I also ran Row Points (one of your Discussion Lessons) with Grade 3/4. It was a wonderful session. In the end (we could only manage a high score of 40) I was asked by a Grade 4 girl What would happen if we had 14 counters? Would our top score only go up to 41 or would it be much more? It is questions like this that make me believe that we are on the right track in getting our children to think like mathematicians.

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Sue Whitney, Canberra, Australia
During the workshop to establish a task centre in their school, teachers at Southern Cross Primary School experienced, and were challenged to use in their classroom, Task 45,
Eric The Sheep as a whole class investigation at every level of the school. In the days following the workshop, Sue sent this email:

Some of the staff have had a go at Eric - I had a conversation with Irene who has the Senior Special Learning Centre today, and we commented on how flexible these tasks are. She was only able to scratch the tip of the iceberg in her session on Eric but we were both very happy with the way it went. For those students it was enough, for now, to look at the different strategies you could use to solve the problem.
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Lynn Patterson, Murfreesboro, Tennessee, USA
Lynn has used the tasks for many years and is sometimes asked to run task centre workshops for colleagues.

Upon reflection, I am amazed at just how universal the tasks are. That they can indeed meet the math needs of such a variety of grade levels and cultures.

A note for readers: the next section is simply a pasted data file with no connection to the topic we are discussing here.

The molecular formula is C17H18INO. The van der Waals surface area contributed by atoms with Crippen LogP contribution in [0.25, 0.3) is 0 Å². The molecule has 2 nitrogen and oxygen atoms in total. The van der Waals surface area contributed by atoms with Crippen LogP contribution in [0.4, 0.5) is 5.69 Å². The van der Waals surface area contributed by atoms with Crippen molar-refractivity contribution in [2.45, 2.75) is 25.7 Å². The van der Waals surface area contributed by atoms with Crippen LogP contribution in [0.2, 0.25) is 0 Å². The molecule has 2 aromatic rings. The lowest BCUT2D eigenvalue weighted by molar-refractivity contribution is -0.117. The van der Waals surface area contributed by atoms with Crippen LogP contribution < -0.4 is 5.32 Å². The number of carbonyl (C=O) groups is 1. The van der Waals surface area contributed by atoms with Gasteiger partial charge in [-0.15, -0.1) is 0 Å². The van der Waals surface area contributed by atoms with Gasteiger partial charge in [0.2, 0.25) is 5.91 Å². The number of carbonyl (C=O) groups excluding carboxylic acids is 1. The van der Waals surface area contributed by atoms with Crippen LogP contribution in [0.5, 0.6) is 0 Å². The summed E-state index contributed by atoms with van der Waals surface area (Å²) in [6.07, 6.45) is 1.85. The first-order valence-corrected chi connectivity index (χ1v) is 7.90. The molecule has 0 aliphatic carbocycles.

In a conversation regarding the workshop I was asked the following questions:
Question: Who was the workshop for?
Answer: High school and middle school teachers
Question: Don't you teach elementary?
Answer: Yes, but the tasks reach all grade levels and have different depths of understanding depending upon the developmental or academic needs of the group. They provide extensions and challenges for all grade levels.
Question: Did you say the workshop was for Native American students and don't you teach average middle income socio-economic students?
Answer: Well, the tasks have been proven to work with Aboriginal students in Australia ... so they work in all cultures including Native American math students in Wisconsin. That is why the teachers are interested in learning how to use the tasks ... for motivation and connections and to, of course, simply improve mathematical understanding for their students. And the tasks are just so engaging!

Isn't this fascinating?? I am in awe of the 'power of tasks', the way they can engage and connect the learner.